The Democrats appear intent on instituting one-party rule in the United States.
They’re trying to use the U.S. Capitol riots as an excuse to criminalize dissent and banish conservative voices from the public sphere, and at the same time they’re hoping to use their temporary, razor-thin majority in Congress to rewrite the rules governing our elections in a way designed to keep the Democratic Party entrenched in power for decades to come.
In the House, Democrats have revived sweeping election reform legislation that died in the Senate during the previous session, perhaps hoping they can browbeat enough Republicans into going along with them. If that happens, the “Grand Old Party” of Abraham Lincoln might as well disband, because Republicans would never have any hope of regaining a congressional majority or controlling the White House under the rules that HR 1 would put in place.
Although the Constitution explicitly places state legislatures in charge of managing federal elections, HR 1 seeks to use the power of the purse to bludgeon the states into conforming to a centralized system pioneered in California and other deep-blue states. Congress can’t technically compel the states to change their voting laws, but seasoned politicians know that the states have become dependent on federal money to run their elections, and can’t afford to pick up the tab themselves.
To make matters worse, HR 1 declares that Congress possesses “ultimate supervisory power over Federal elections” — an extraordinary usurpation of governmental authority that the Founders specifically assigned to the states.
The 2020 election witnessed private interests dictating the manner in which the election was conducted in the nation’s urban cores. Mark Zuckerberg alone poured $419 million into this scheme
The goal of centralizing power in the hands of the federal government has long been at the heart of liberal politics, and this legislation demonstrates why.
HR 1 would codify the very practices — many of them currently illegal in most states — that created widespread irregularities in the 2020 elections and contributed greatly to public mistrust of the electoral process. In 2020, state and local officials used the COVID-19 pandemic as justification to ignore or deliberately violate state election laws. If HR 1 is enacted, they won’t need any such excuse in 2022 because the states will have no choice but to implement policies such as legalized ballot harvesting, early voting, and universal mail-in voting, as well as repeal of voter ID laws, signature-matching laws, and other ballot security measures.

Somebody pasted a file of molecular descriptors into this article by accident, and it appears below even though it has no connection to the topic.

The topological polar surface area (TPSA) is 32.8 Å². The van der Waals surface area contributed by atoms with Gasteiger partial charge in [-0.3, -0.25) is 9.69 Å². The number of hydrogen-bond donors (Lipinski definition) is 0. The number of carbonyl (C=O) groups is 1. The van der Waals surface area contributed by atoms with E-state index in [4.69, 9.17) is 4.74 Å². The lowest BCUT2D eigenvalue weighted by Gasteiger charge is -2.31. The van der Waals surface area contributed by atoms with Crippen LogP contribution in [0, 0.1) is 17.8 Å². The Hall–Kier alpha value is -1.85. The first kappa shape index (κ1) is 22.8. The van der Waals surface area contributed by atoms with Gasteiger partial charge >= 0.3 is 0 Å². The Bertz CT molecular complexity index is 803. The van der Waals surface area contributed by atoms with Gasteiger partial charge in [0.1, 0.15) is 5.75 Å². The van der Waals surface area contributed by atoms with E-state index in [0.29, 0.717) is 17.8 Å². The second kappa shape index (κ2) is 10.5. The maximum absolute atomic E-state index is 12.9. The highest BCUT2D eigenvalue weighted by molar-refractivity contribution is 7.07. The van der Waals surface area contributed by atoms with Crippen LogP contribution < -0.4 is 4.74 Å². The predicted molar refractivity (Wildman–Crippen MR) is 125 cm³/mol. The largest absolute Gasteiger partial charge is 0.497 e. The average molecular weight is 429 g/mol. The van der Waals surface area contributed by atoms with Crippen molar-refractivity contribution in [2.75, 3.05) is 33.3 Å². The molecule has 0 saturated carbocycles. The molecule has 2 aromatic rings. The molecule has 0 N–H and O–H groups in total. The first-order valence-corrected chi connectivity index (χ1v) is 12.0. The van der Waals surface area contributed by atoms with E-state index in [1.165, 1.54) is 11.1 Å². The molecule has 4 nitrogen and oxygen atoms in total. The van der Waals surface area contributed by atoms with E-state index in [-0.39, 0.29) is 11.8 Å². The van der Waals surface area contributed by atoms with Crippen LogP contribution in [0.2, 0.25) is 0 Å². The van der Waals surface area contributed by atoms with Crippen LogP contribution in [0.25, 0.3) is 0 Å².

For example, HR 1 would allow ballot harvesting on steroids. Voters would — for the first time — have the ability to print out their ballots at home, creating a gaping security hole that could easily be exploited by either domestic or foreign interests. The legislation also allows third parties to collect ballots from an unlimited number of absentee voters and submit them through ballot drop boxes, dramatically increasing the risk that vulnerable Americans could be bullied, bribed, or blackmailed for their votes without the protection of election workers.
Under the rules outlined in HR 1, election observers wouldn’t even be able to challenge the legitimacy of ballots without written documentation, making it virtually impossible to document or detect election irregularities.
Nothing in this legislation could plausibly be interpreted as a means of restoring public confidence in our elections — but the reforms establish a clear roadmap to one-party rule. This is especially so when you consider the new proposals for the war on “domestic terror” aimed directly at the free expression of American citizens.
We can only hope that principled Republicans and Democrats will reject this direct assault on American democracy and individual freedom, and resist the institutionalists in both parties who believe the American people need them to protect us from ourselves.
The way to create one-party rule is to control information and control the way a nation selects its leaders. The political left has joined with Big Tech and government careerists in aggressively trying to do both.
Phill Kline is the former Kansas attorney general. He currently serves as pulpit pastor of Amherst Baptist Church, a law school professor, and director of the Amistad Project of The Thomas More Society. Previously, he served as president of the Midwest Association of Attorneys General, was on the Executive Committee of the National Association of Attorneys General, and was co-chairperson of the Violent Sexual Predator Apprehension Task Force. He was a Kansas House member for eight years where he chaired the Appropriations Committee and the Taxation Committee and authored victims rights laws and welfare reform.